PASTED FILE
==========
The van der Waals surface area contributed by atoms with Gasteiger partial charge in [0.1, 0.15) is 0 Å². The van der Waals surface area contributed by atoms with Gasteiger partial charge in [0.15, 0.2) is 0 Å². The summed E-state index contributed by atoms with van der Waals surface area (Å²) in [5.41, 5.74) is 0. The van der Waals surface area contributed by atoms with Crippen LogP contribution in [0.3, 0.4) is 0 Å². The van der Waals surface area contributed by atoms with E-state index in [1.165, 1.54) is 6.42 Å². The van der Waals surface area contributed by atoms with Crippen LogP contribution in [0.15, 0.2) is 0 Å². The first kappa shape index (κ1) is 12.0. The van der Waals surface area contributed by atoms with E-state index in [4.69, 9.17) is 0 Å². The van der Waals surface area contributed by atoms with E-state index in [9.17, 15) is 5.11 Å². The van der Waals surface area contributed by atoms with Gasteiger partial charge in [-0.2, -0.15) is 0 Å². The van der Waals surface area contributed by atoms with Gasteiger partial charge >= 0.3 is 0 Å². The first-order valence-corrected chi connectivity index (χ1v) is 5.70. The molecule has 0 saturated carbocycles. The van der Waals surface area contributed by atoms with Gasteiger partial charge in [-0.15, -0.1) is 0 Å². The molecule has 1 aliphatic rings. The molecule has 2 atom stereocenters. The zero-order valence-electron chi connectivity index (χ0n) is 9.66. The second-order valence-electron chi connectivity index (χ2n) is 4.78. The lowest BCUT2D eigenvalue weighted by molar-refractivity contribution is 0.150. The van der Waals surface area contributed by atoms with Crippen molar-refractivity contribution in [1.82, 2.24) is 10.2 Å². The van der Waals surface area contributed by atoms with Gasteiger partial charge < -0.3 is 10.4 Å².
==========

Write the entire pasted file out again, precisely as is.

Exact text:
The van der Waals surface area contributed by atoms with Gasteiger partial charge in [0.1, 0.15) is 0 Å². The van der Waals surface area contributed by atoms with Gasteiger partial charge in [0.15, 0.2) is 0 Å². The summed E-state index contributed by atoms with van der Waals surface area (Å²) in [5.41, 5.74) is 0. The van der Waals surface area contributed by atoms with Crippen LogP contribution in [0.3, 0.4) is 0 Å². The van der Waals surface area contributed by atoms with E-state index in [1.165, 1.54) is 6.42 Å². The van der Waals surface area contributed by atoms with Crippen LogP contribution in [0.15, 0.2) is 0 Å². The first kappa shape index (κ1) is 12.0. The van der Waals surface area contributed by atoms with E-state index in [4.69, 9.17) is 0 Å². The van der Waals surface area contributed by atoms with E-state index in [9.17, 15) is 5.11 Å². The van der Waals surface area contributed by atoms with Gasteiger partial charge in [-0.2, -0.15) is 0 Å². The van der Waals surface area contributed by atoms with Gasteiger partial charge >= 0.3 is 0 Å². The first-order valence-corrected chi connectivity index (χ1v) is 5.70. The molecule has 0 saturated carbocycles. The van der Waals surface area contributed by atoms with Gasteiger partial charge in [-0.15, -0.1) is 0 Å². The molecule has 1 aliphatic rings. The molecule has 2 atom stereocenters. The zero-order valence-electron chi connectivity index (χ0n) is 9.66. The second-order valence-electron chi connectivity index (χ2n) is 4.78. The lowest BCUT2D eigenvalue weighted by molar-refractivity contribution is 0.150. The van der Waals surface area contributed by atoms with Crippen molar-refractivity contribution in [1.82, 2.24) is 10.2 Å². The van der Waals surface area contributed by atoms with Gasteiger partial charge < -0.3 is 10.4 Å².